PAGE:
Edwin Drummond (1945 – 2019)

“Under Stanage, a Sunday in late September, 1985.  The air is kaleidoscopic with flies, sifted from the long, rain-bent grass, by sudden sunlight and a combing wind.  Through the car window the ash trees are flocks of hummingbird-green leaves: leaving. A white butterfly totters past, Icarus for a day” (Between the Lines).

He was a bit of a (anti) heroic figure to me.  He wrote his way into, out of, and all around the climbing experience and the life that goes along with it like no-one else has ever done.  I could go and on and on about just how good those stories and poems are.  I’ve been sat reading them again for the million-umpteenth time this evening at home.

Between the Lines, Frankenstein and Linda, A Grace Period, Child Woman Man, The Incubus Hills… and then the poems:

The Black Lake
(LLyn Du’r Arddu)

From the cliff
the lake waits in the cwm
for the crumbs of scree.

Holding back the monarchy of rock,
she gathers the caddis
in her lap, hikers on the skyline,
purple ravens’ wine.

She does the washing when it rains.
Hanging up the clouds for days,
swilling piss-yellow out of the peat,
pelting the sheep,
rinsing the mountains dusty feet.

Our local black hole, a bowl of plums
when the night wind comes

A choppy day: snappy
as a collie, running all over the place
splattering foam. My teeth chatter.
Skin and bone and stone and stars.

After sunset
she bites. The man in the moon
shivers all night.

The buttery look of the sun.
Lukecool by summer, there are Septembers
water won’t melt in her mouth.
Around November
– organpiping icicles –
she runs aground,
a thick, blue porthole
the rain rivets and the wind pounds…

The sun rusts
away. Days like icebergs

Whistling gleaming creaking
cracks, grass bending
wind winching
– a deep, blue roar –
reopening the colliery of the sky,
making the mountains soar

and tremble… Where I look down,
her wavy, young hair, blown
across his cold, bare stone.

(1975 – 1986)

And then there’s the all the groundbreaking first ascents and reckless expeditions up on high.

Wuthering, The Asp, Flute of Hope, Archangel, Banana Finger, Linden (controversially).  A Midsummer Night’s Dream, Great Arete.  The Long Hope Route. The Arch Wall.  NA Wall (solo). T-Rex, The Strand, The Moon, and of course, a Dream of White Horses.

A Dream of White Horses

Palomino in the morning,
as the sun rose higher

they dashed, their manes on fire,
pounding their hooves on the rocks,

And smashed – we were climbing –
sank, broken, foaming…

The wind lashed them back,
combing their matted hair,

swollen green sea mares twenty hands high,
surrounded by herds

of nervous blue stallions,
snorting and champing and trampling

us under, given half the chance.
We stood by – a pitch apart –

watching the rein of our rope,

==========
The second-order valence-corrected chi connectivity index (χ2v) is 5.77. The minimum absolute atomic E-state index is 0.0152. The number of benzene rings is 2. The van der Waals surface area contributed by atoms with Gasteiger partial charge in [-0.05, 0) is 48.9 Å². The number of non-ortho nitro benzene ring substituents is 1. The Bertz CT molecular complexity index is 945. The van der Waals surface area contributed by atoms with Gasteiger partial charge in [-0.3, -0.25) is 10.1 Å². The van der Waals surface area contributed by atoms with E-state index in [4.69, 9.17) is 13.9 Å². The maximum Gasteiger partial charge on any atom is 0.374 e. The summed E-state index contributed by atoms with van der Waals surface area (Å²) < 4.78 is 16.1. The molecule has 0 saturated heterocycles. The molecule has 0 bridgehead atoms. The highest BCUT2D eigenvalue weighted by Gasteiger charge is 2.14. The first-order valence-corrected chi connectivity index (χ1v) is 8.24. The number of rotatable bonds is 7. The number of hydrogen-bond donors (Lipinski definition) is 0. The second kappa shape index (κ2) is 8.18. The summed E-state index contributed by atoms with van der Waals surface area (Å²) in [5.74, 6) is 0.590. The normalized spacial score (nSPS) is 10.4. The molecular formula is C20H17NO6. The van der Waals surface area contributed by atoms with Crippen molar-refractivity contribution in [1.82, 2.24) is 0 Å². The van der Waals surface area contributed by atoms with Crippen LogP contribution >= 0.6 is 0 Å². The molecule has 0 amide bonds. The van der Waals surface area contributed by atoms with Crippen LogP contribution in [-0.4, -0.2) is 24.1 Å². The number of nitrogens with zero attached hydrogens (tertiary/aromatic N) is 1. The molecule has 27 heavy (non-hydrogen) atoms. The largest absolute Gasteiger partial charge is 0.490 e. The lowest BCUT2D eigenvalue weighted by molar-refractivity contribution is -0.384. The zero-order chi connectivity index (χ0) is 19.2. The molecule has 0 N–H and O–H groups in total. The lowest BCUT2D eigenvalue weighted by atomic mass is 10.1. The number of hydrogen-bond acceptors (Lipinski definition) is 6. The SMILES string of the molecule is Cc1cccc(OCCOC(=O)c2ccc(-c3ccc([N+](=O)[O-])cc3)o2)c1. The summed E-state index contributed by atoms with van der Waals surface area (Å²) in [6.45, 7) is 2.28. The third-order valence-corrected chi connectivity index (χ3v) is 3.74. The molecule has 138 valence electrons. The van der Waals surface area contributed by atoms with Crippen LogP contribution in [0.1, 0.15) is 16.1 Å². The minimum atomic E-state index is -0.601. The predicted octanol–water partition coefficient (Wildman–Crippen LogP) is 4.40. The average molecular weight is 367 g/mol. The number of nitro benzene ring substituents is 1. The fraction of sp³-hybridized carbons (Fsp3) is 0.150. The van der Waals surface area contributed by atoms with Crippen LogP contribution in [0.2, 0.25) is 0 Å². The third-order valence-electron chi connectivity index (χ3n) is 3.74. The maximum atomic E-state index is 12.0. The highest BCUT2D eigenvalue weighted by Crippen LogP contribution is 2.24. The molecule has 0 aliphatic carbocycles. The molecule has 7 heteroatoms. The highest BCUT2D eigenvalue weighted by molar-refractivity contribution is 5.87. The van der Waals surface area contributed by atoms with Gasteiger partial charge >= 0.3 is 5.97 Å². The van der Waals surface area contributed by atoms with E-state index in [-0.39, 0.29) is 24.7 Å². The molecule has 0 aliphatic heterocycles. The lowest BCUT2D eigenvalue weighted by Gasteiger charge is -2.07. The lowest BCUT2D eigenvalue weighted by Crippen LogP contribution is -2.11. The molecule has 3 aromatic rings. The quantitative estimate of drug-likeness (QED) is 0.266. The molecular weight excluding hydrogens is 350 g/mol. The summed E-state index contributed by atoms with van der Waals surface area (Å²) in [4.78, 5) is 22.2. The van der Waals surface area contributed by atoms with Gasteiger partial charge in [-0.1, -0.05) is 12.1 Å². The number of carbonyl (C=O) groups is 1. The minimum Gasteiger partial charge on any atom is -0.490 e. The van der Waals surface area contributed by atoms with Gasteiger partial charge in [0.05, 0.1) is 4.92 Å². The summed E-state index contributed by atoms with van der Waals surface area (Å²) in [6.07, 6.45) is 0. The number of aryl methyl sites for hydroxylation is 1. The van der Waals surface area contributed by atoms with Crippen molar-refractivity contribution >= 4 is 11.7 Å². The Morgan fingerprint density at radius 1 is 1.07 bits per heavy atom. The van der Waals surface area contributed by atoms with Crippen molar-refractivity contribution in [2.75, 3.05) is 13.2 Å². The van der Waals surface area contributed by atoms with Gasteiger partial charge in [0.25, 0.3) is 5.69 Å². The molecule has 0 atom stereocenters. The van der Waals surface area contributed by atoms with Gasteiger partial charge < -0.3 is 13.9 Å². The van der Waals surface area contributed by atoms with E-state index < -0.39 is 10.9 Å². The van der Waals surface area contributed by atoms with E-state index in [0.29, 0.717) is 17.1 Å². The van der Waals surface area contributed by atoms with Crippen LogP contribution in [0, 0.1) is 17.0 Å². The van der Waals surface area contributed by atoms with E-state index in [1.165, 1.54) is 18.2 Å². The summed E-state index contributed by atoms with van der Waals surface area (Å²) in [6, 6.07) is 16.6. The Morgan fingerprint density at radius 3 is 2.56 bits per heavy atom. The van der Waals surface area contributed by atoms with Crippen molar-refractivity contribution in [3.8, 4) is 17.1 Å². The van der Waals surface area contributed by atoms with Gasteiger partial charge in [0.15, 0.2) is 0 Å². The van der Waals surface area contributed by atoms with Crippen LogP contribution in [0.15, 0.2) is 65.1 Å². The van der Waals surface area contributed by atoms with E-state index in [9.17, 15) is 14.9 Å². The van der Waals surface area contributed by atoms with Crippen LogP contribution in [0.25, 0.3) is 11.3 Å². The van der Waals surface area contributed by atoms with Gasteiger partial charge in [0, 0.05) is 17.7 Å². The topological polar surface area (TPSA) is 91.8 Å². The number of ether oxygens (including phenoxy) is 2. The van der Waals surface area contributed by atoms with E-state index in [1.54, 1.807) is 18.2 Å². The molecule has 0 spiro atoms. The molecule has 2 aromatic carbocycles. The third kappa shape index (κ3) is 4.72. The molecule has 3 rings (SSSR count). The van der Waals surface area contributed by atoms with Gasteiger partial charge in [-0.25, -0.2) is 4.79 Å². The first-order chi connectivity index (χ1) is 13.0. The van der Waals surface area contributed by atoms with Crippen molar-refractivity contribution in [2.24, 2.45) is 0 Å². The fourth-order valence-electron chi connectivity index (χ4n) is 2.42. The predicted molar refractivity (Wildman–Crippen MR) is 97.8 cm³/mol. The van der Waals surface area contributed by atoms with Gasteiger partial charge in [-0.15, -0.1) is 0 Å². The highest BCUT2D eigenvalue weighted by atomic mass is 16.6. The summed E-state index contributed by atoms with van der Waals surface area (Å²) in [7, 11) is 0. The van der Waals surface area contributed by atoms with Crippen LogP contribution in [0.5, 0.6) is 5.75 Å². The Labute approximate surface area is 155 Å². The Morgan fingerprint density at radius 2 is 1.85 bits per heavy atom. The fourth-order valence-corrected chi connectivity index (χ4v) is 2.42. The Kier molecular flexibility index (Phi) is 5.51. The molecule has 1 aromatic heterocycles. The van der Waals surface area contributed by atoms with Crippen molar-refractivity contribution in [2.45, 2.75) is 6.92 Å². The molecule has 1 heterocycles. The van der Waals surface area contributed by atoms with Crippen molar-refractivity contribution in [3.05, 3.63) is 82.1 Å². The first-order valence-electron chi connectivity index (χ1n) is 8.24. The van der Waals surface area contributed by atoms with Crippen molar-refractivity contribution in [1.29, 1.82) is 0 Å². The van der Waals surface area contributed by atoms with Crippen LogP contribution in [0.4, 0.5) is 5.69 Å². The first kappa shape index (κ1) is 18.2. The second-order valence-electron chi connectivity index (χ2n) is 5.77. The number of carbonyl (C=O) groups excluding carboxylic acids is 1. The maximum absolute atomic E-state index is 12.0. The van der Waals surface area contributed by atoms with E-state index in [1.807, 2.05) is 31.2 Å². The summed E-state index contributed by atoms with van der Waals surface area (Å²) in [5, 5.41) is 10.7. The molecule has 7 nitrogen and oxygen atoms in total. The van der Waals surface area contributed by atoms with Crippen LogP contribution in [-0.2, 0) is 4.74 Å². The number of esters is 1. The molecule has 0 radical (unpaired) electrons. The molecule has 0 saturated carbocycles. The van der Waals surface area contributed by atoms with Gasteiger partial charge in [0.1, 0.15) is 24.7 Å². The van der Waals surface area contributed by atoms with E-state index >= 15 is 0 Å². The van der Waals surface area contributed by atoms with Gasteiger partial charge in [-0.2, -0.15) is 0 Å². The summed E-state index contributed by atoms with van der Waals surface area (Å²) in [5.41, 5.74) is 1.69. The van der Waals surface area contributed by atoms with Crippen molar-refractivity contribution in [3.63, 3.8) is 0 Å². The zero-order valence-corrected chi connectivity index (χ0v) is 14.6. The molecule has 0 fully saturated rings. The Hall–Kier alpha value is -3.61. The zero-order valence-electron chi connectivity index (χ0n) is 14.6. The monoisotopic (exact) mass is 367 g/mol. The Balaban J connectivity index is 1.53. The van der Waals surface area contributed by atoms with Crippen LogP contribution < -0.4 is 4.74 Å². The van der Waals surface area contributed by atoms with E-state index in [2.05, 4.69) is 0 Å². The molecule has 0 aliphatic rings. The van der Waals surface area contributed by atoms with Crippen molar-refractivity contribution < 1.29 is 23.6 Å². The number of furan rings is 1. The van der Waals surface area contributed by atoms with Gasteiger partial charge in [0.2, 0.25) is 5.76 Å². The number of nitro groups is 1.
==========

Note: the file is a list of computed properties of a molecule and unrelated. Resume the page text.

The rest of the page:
that led between the last grey overhang,

redden like a vein in the sinking sun,
And breathed again.

Their fire gone,
the black horses were drinking,

and we were thinking of a name…
Nothing had been forced – Then the tide

turned, they surged, rearing
– manes smoking white –

running, running
in the night towards us.



The Bat

Brian Hall, my friend, climbing and business partner in SteepEdge writing about his first film experience recreating the first ascent of The Bat on Ben Nevis. I climbed this famous route on a snatched weekend raid North of the border with an older climbing friend and fell runner from Sheffield, Chas Hird. The weather was perfect and each pitch was demanding enough to feel like the challenge we hoped it would be. Finishing the top pitch in the gloom and rather than face the few hundred feet of Severe climbing to the summit of Carn Dearg, we opted to abseil down Titans Wall. On the second stance, I droppped my belay device and had to do a traditional waist abseil for the first time since I was in Scouts.

Terrifying… Great Memories.

Underneath the Arches

Arch#1 New Mills Viaduct – Sheltered from the driving rain, trying to remember how to climb by crabbing back and forth along the chalky traverse. It’s damp and a little unnerving with big drips threatening to knock out my contact lenses when leaning back, straight armed to shake out the pump from my out-of-condition forearms. Enthusiasm and the psyche is low for rock climbing. The weather is awful and the grim outdoor gyms of Raven Tor and The Cornice the only venues available. I’m not in the mood for dangling around trying moves on other peoples warmups.


Arch#2 MOSI, Manchester. Bjork. The stage is surrounded with Heath Robinson-esque musical contraptions. Bouncing along to a bassline generated by a Tesla coil; strange oriental strings on ginourmous pendulums; a beautiful Icelandic girls choir. Bjork the entertainer in a huge red Afro wig. Tremendous.

Arch#3 the San Siro Italy, uncomfortably watching Robbie Williams having a what appears to be a bi-polar breakdown in front of 75000 people.

Listening to: EMA, Off!, James Blake, Tek 9, Gatto Fritto.
Reading: Hitch22, Sir Gawain and the Green Knight (in Cheshire/Scouse by S Armitage), Phil Baker’s Bio of AOS, Dan John.


Sat in the car in the lay-by above Cheedale waiting for Martin, waiting for the rain to stop and wondering when motivation is going to come back.

To climb well you’ve got to try hard. Try hard and enjoy it and I don’t seem to be able to do either at the moment. I’m either tired or just not able to get out due to work, the weather or other commitments. I’d rather poke my eyes out than go climb indoors.

I should probably quit for a bit or at least sack off clipping bolts and go up to the mountains for some adventure. Greasing around down Cheedale on routes that are too hard, even the ones I’ve done before is just not fun.

(I wrote this yesterday evening on the phone before heading down the Wye Valley on the longest day of the Summer. It was better than I’d anticipated….. )